Things I Wish I Knew about an Emptier Nest

Things I wish I knew about an emptier next

If I do say so myself – our speaker series is ON FIRE!! Last week our featured speaker was Ann Douglas, who spoke on “Things I wish I knew about an Emptier Nest!”

Wow – Ann was a wealth of information and we loved having her speak to our community of “40 – somethings” about all things empty nesting!

If you are not familiar with Ann – she is a Canadian parenting expert – author of many fantastic books on parenting – most notably “Happy Parents, Happy Kids” and “Parenting Through the Storm.” Her calm measured approach to parenting is both reassuring and inspiring and we were spoiled with her knowledge last week.

Things I wish I knew about an emptier nest - Ann Douglas

Typically, we try and do a little synopsis of our evening on the blog – so those of you who missed it can get a quick re-cap here on Mojo and Moxie. BUT – as you know, Ann is an amazing writer – and her talk was based on two blog posts from her own blog. So rather than do a repeat performance (that would no doubt be poorly written in comparison!!) I want to share with you three things that Danni and I took away from this talk personally. And of course, links are available to Ann’s posts below… 🙂

We love hearing all your comments on Facebook on what your “take-aways” were – so here are our thoughts on Things I wish I knew about an Emptier Nest.

Three Things we Learned from Ann

It’s OK to feel GOOD about your EMPTY NEST – and even love it just a little (!!)

Things I wish I knew about an emptier nest - celebrating the empty nest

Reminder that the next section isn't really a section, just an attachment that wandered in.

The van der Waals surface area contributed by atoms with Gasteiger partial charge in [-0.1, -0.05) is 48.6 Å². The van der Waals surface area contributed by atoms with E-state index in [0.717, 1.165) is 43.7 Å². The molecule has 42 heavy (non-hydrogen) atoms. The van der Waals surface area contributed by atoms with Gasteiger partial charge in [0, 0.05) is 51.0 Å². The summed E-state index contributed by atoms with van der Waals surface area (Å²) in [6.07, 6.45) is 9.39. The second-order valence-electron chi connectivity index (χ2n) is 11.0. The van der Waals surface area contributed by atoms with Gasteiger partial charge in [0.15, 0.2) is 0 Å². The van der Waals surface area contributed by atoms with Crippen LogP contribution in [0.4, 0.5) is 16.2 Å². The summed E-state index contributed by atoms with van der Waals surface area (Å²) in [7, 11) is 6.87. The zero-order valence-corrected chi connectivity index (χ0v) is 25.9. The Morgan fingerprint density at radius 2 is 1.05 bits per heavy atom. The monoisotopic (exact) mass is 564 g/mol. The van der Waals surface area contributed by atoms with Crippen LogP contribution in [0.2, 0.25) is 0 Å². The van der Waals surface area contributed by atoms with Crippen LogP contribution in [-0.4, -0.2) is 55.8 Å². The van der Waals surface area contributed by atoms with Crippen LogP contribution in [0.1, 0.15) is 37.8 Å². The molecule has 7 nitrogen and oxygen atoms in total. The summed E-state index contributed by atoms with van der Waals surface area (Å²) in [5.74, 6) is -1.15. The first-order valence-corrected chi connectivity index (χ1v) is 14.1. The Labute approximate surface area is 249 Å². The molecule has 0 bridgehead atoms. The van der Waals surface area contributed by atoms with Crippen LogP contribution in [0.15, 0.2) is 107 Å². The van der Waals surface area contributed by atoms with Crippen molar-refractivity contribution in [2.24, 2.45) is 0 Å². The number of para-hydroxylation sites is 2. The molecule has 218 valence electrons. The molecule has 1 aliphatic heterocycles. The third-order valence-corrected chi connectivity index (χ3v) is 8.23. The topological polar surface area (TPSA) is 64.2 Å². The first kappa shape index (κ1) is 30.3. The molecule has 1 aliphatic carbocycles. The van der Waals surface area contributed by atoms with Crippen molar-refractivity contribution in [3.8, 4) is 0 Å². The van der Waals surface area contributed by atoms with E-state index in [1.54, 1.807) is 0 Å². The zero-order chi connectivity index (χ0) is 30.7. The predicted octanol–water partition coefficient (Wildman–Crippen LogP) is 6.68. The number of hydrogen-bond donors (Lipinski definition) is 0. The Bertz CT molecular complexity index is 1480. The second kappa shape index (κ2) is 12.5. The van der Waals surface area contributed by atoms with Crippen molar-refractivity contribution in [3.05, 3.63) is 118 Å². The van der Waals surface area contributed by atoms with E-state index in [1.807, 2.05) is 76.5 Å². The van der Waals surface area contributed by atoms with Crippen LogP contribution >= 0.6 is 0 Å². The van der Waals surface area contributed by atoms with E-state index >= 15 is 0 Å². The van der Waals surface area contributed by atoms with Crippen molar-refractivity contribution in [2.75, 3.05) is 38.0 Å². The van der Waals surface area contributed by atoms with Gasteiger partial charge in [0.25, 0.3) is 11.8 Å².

I chuckled when Ann spoke about feeling guilty about enjoying your empty nest. Now, while this doesn’t apply to me completely (I still have two very much at home, and the one that’s left the nest comes back every summer…) this totally resonated with me.

While I certainly felt the absence of our first child’s departure for university in another city – and I had moments of sadness – I really felt so good about his decision. I knew he was ready for this next step and I took it in stride.

Now at the end of his third year, I am consistently thrilled with his gradual pulling away and increasing independence. Sometimes I feel guilty about this – like it means I don’t love him as much as my husband (who struggles with it more than I do). But listening to Ann helped ease my worry.

I feel like I just recognize that he is progressing so smoothly through the first stages of adulthood and to be honest, I’m quite proud and relieved at how well he is handling life.

Ann’s comments on feeling positive and good about enjoying your empty nest and about how our job as parents is to prepare our kids for their eventual independence, struck a chord with me. I know our son has a deep rooted love for family. I know that if he is ever in trouble, needs advice, or even cooking tips we are still first on the list without a doubt. He loves us, but needs us differently now.

I take great satisfaction in watching him mature, that his own values are rooted in things we have instilled in him, and that each year he becomes more capable to handle things on his own.

This has helped me let go and let him fly – and I don’t feel one bit of guilt enjoying life without him with us at every moment.

As Ann so eloquently told us – family is forever and our love is unconditional as parents. My greatest pleasure and relief is recognizing that our son knows this and for him, his foray into adulthood is right on track.

Read Getting your Teen Ready for University – HERE

Thank you ANN – this led to great conversation with my husband about letting go and feeling good about it.

It’s OK to have your Young Adult Pick an Alternative Path (especially now)

Fork in the road - things I wish I knew about an emptier nest